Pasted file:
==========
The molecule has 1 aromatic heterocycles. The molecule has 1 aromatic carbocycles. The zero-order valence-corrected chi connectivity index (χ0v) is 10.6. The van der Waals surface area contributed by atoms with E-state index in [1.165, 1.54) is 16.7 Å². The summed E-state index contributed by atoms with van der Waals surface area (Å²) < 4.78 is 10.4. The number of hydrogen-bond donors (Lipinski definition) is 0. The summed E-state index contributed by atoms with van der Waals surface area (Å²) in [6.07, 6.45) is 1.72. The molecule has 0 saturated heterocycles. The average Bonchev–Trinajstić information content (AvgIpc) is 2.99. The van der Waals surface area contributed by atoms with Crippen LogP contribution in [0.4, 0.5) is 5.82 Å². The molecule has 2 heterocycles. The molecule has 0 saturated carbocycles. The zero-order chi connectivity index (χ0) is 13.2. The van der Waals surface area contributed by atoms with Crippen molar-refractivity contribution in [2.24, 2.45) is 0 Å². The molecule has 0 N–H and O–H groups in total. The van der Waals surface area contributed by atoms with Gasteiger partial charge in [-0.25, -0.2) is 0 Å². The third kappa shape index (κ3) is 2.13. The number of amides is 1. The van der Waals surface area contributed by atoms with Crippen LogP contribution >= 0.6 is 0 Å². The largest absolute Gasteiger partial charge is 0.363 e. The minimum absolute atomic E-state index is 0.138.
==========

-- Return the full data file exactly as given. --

The molecule has 1 aromatic heterocycles. The molecule has 1 aromatic carbocycles. The zero-order valence-corrected chi connectivity index (χ0v) is 10.6. The van der Waals surface area contributed by atoms with E-state index in [1.165, 1.54) is 16.7 Å². The summed E-state index contributed by atoms with van der Waals surface area (Å²) < 4.78 is 10.4. The number of hydrogen-bond donors (Lipinski definition) is 0. The summed E-state index contributed by atoms with van der Waals surface area (Å²) in [6.07, 6.45) is 1.72. The molecule has 0 saturated heterocycles. The average Bonchev–Trinajstić information content (AvgIpc) is 2.99. The van der Waals surface area contributed by atoms with Crippen LogP contribution in [0.4, 0.5) is 5.82 Å². The molecule has 2 heterocycles. The molecule has 0 saturated carbocycles. The zero-order chi connectivity index (χ0) is 13.2. The van der Waals surface area contributed by atoms with Crippen molar-refractivity contribution in [2.24, 2.45) is 0 Å². The molecule has 0 N–H and O–H groups in total. The van der Waals surface area contributed by atoms with Gasteiger partial charge in [-0.25, -0.2) is 0 Å². The third kappa shape index (κ3) is 2.13. The number of amides is 1. The van der Waals surface area contributed by atoms with Crippen LogP contribution >= 0.6 is 0 Å². The largest absolute Gasteiger partial charge is 0.363 e. The minimum absolute atomic E-state index is 0.138.